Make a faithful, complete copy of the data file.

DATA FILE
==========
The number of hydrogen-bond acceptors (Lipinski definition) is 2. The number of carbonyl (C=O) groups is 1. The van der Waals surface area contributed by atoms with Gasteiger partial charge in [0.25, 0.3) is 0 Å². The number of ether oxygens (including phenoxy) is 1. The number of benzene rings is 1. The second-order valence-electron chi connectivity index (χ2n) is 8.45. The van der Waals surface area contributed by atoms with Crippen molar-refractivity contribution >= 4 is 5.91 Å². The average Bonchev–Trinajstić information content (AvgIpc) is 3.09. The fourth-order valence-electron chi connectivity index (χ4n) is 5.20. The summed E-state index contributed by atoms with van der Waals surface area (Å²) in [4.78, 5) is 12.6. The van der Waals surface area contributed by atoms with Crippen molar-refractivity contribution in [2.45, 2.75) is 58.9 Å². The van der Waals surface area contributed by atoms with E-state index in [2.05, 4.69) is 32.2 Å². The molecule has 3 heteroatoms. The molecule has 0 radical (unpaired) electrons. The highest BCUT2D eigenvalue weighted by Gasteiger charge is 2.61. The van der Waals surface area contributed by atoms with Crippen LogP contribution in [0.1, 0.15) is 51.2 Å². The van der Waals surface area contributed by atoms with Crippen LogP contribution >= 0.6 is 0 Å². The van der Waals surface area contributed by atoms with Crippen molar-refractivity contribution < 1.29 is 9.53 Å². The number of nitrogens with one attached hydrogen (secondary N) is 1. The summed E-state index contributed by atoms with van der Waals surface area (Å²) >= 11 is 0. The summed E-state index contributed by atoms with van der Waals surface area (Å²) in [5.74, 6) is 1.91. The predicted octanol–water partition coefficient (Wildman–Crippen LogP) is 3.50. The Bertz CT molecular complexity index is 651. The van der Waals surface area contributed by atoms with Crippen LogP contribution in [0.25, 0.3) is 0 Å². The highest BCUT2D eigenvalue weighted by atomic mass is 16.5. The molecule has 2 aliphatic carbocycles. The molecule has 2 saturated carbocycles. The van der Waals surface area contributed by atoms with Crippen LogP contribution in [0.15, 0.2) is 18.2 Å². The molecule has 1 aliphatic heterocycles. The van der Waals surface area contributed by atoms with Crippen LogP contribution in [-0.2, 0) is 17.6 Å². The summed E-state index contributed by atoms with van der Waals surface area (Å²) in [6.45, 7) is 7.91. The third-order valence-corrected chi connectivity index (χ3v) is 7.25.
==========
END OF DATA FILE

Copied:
The number of hydrogen-bond acceptors (Lipinski definition) is 2. The number of carbonyl (C=O) groups is 1. The van der Waals surface area contributed by atoms with Gasteiger partial charge in [0.25, 0.3) is 0 Å². The number of ether oxygens (including phenoxy) is 1. The number of benzene rings is 1. The second-order valence-electron chi connectivity index (χ2n) is 8.45. The van der Waals surface area contributed by atoms with Crippen molar-refractivity contribution >= 4 is 5.91 Å². The average Bonchev–Trinajstić information content (AvgIpc) is 3.09. The fourth-order valence-electron chi connectivity index (χ4n) is 5.20. The summed E-state index contributed by atoms with van der Waals surface area (Å²) in [4.78, 5) is 12.6. The van der Waals surface area contributed by atoms with Crippen molar-refractivity contribution in [2.45, 2.75) is 58.9 Å². The van der Waals surface area contributed by atoms with E-state index in [2.05, 4.69) is 32.2 Å². The molecule has 3 heteroatoms. The molecule has 0 radical (unpaired) electrons. The highest BCUT2D eigenvalue weighted by Gasteiger charge is 2.61. The van der Waals surface area contributed by atoms with Crippen LogP contribution in [0.1, 0.15) is 51.2 Å². The van der Waals surface area contributed by atoms with Crippen LogP contribution >= 0.6 is 0 Å². The van der Waals surface area contributed by atoms with Crippen molar-refractivity contribution < 1.29 is 9.53 Å². The number of nitrogens with one attached hydrogen (secondary N) is 1. The summed E-state index contributed by atoms with van der Waals surface area (Å²) >= 11 is 0. The summed E-state index contributed by atoms with van der Waals surface area (Å²) in [5.74, 6) is 1.91. The predicted octanol–water partition coefficient (Wildman–Crippen LogP) is 3.50. The Bertz CT molecular complexity index is 651. The van der Waals surface area contributed by atoms with Crippen LogP contribution in [0.25, 0.3) is 0 Å². The highest BCUT2D eigenvalue weighted by atomic mass is 16.5. The molecule has 2 aliphatic carbocycles. The molecule has 2 saturated carbocycles. The van der Waals surface area contributed by atoms with Crippen LogP contribution in [0.15, 0.2) is 18.2 Å². The molecule has 1 aliphatic heterocycles. The van der Waals surface area contributed by atoms with Crippen LogP contribution in [-0.2, 0) is 17.6 Å². The summed E-state index contributed by atoms with van der Waals surface area (Å²) in [6.45, 7) is 7.91. The third-order valence-corrected chi connectivity index (χ3v) is 7.25.